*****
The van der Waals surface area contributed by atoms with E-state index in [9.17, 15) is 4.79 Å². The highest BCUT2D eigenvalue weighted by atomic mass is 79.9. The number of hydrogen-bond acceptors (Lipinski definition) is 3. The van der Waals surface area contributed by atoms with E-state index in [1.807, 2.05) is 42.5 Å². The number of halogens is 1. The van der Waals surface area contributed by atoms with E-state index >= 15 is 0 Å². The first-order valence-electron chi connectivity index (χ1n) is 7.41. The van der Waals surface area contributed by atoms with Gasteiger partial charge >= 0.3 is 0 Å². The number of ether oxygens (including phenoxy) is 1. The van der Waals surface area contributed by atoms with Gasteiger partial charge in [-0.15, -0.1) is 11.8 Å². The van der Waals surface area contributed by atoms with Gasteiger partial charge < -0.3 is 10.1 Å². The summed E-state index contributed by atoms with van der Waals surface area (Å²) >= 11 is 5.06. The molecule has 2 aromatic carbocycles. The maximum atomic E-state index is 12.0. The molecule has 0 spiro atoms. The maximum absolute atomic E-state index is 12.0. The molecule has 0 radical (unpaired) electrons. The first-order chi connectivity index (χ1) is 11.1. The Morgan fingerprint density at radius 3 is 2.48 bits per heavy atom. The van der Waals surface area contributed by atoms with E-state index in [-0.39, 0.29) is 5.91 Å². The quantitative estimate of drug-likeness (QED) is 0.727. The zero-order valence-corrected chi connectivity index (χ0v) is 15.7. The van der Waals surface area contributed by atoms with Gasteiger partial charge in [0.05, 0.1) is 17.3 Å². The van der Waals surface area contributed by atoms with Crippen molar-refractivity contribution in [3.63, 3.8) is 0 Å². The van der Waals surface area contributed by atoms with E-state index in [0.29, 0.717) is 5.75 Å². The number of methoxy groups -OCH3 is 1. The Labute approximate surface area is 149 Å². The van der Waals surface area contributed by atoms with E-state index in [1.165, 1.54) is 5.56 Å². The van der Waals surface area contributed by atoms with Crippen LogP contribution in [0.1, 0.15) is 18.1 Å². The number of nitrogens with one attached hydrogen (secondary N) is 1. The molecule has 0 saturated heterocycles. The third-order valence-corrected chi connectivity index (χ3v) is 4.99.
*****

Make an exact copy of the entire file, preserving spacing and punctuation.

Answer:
The van der Waals surface area contributed by atoms with E-state index in [9.17, 15) is 4.79 Å². The highest BCUT2D eigenvalue weighted by atomic mass is 79.9. The number of hydrogen-bond acceptors (Lipinski definition) is 3. The van der Waals surface area contributed by atoms with E-state index in [1.807, 2.05) is 42.5 Å². The number of halogens is 1. The van der Waals surface area contributed by atoms with E-state index >= 15 is 0 Å². The first-order valence-electron chi connectivity index (χ1n) is 7.41. The van der Waals surface area contributed by atoms with Gasteiger partial charge >= 0.3 is 0 Å². The number of ether oxygens (including phenoxy) is 1. The van der Waals surface area contributed by atoms with Gasteiger partial charge in [-0.15, -0.1) is 11.8 Å². The van der Waals surface area contributed by atoms with Gasteiger partial charge < -0.3 is 10.1 Å². The summed E-state index contributed by atoms with van der Waals surface area (Å²) >= 11 is 5.06. The molecule has 2 aromatic carbocycles. The maximum atomic E-state index is 12.0. The molecule has 0 spiro atoms. The maximum absolute atomic E-state index is 12.0. The molecule has 0 radical (unpaired) electrons. The first-order chi connectivity index (χ1) is 11.1. The Morgan fingerprint density at radius 3 is 2.48 bits per heavy atom. The van der Waals surface area contributed by atoms with E-state index in [-0.39, 0.29) is 5.91 Å². The quantitative estimate of drug-likeness (QED) is 0.727. The zero-order valence-corrected chi connectivity index (χ0v) is 15.7. The van der Waals surface area contributed by atoms with Gasteiger partial charge in [0.05, 0.1) is 17.3 Å². The van der Waals surface area contributed by atoms with Crippen molar-refractivity contribution in [3.63, 3.8) is 0 Å². The van der Waals surface area contributed by atoms with E-state index in [0.29, 0.717) is 5.75 Å². The number of methoxy groups -OCH3 is 1. The Labute approximate surface area is 149 Å². The van der Waals surface area contributed by atoms with E-state index in [1.165, 1.54) is 5.56 Å². The van der Waals surface area contributed by atoms with Crippen LogP contribution in [0.1, 0.15) is 18.1 Å². The number of nitrogens with one attached hydrogen (secondary N) is 1. The molecule has 0 saturated heterocycles. The third-order valence-corrected chi connectivity index (χ3v) is 4.99.